This article is about the “What is Software Engineering?” chapter in the Software Engineering at Google book. The article goes into more detail regarding the differences between programming and software engineering and talks about important considerations when working as a software engineer. Software engineers must concern themselves with the longevity of the program they work hard to maintain. Software engineers must aim to work as a team, as these are not single person projects due to their substantial scale and scope.
Depending on the longevity of a piece of software, the user base and developers may witness various modifications to their environment, such as dependencies or tooling being updated. As longevity increases, the responsibility of the software engineers to keep their code base up to date is equally important across the lifespan of their software; however, with these changes often brings resistance. For this reason, adjustment is an important quality to possess as a software engineer. That said, it remains important to be proactive through this process, because, if something is wrong with the software, and no action is taken, this may cause even more problems in the future. Being complacent and discerning are two distinct attitudes that can often be confused in this process. A discerning attitude in the adoption of new software should be applied with Hyrum’s Law, which makes the following assertion:
With a sufficient number of users of an API, it does not matter what you promise in the contract: all observable behaviors of your system will be depended on by somebody. need to assume that every part of the program will be used by someone. (Credit: https://www.hyrumslaw.com/)
This means that, once a feature is published, removing that feature now presents a very large ship to steer. Software engineers need to discuss features with scrutiny, acknowledging the pros and cons of those features before moving forward with decisions. Our team member Jaclyn Pham has described some factors that come into play for software engineering teams:
- Time Dimension: Engineers must not only create code but also maintain it over time. Therefore, the role of a software engineer surpasses the role of a programmer, looking beyond the immediate problems and solutions.
- Scale and Growth: Software engineering acknowledges the vast scales of modern applications and technology. The growth and scalability of software systems are integral considerations that go beyond the scope of only programming.
- Trade-offs: Engineers must weigh various factors and costs, such as financial, resource, engineering effort, and make informed decisions.
One must also acknowledge that they may not be able to do something they wish; trade-offs may have to be made. Being able to make these decisions is what can define a good software engineer. The project needs to be scaled appropriately as factors change: the amount of people working on it, the amount of time available for maintenance, and what is possible with the tools being used. If this isn’t done one may find themself working on something for long periods of time that ultimately leads to minimal or no gain compared to the effort and time it took to implement. Thus, making these decisions is crucial to ensuring that a software engineering team accomplishes tasks both effectively and efficiently.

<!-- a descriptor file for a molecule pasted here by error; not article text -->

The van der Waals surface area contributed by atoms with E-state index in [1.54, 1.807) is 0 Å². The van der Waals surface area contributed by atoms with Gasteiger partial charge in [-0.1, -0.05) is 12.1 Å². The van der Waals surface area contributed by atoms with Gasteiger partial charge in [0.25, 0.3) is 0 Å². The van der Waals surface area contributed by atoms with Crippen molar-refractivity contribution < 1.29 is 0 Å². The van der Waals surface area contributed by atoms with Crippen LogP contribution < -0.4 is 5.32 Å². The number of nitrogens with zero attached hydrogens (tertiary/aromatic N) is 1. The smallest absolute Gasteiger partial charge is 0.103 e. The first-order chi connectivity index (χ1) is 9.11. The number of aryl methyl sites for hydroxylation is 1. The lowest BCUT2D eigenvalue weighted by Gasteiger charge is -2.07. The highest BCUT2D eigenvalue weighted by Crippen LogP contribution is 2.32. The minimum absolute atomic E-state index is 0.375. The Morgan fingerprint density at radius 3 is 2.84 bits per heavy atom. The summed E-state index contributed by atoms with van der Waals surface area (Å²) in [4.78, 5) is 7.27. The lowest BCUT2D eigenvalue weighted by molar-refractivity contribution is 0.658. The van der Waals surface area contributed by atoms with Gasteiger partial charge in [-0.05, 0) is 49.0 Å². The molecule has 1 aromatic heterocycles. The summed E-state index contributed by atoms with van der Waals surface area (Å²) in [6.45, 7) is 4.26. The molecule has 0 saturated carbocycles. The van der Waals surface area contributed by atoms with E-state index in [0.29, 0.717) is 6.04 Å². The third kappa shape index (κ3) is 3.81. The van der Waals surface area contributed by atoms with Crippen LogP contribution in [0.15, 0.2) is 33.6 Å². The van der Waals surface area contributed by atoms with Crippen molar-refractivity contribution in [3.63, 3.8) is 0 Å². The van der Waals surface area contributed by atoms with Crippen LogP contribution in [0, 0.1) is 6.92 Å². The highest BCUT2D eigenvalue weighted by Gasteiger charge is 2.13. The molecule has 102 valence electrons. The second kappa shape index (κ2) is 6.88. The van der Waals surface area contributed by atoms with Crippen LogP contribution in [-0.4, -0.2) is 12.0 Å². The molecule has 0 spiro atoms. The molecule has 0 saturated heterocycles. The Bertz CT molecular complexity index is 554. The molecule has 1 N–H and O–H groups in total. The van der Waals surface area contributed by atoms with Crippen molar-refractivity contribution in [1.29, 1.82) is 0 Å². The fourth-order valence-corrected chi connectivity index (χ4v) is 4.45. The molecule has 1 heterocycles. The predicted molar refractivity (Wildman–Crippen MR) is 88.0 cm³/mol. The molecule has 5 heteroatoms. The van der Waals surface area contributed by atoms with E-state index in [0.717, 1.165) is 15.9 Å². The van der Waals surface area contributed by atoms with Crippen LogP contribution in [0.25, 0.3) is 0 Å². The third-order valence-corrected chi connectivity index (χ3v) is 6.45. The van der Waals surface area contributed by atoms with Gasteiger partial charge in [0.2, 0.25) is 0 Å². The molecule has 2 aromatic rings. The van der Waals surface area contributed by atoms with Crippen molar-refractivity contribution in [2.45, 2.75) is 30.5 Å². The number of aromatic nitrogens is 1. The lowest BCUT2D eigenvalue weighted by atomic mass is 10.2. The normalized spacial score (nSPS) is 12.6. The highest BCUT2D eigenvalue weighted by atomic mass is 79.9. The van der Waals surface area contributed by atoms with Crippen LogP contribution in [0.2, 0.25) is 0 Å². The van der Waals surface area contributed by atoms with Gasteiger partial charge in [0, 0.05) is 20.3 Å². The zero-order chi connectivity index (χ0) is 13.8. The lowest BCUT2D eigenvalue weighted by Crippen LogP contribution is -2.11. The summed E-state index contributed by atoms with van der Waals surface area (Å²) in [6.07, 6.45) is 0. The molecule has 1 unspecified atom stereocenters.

As stated before, it is important to understand that software engineering is not single person operation; it require people to communicate, be organized, and be informed of the direction of the project. If people aren’t on the same page then individuals may be found doing redundant, irrelevant work or no work. This hinders progress in a project. It is important to be critical of the systems and rules in place, as they may need to change, depending on the situation. Good decisions are never put in place on the basis of “because I said so.” A team without organization or forms of criticism and adjustment put in place is not a successful team, so it is important to be open in communicating opinions or concerns with colleagues.
While as a team we have made improvements in organization and communication, there is still a long way to go. As many people seem to not be on the same page and are still having problems running Chasten, it makes it very hard for them to contribute. This has caused us to miss deadlines as a team. Many people are unaware of what is going on and what they are supposed to be doing. Some people in our team do not even know how to run the program on which they are currently working. This is a result of people being uninformed. This isn’t completely a result of poor communication, as many of our tools have corresponding documentation, but if someone is falling behind, then we as a team all fall behind. Therefore, it is our responsibility to help them so they can succeed, resulting in collective success.
What Can We Do?
In our team, we need to “step up” and take responsibility for each other’s success and failures. We have yet to fully grasp the importance of teamwork and communication. This has significantly stunted our progress on Chasten. Additionally, we need to develop a schedule for each class meeting we have. We often spend our entire time discussing action items that should be worked on outside of the meeting. In summary, we need to take the following steps:
- Help each other
- Take responsibility as a unit not an individual
- Seek to self organize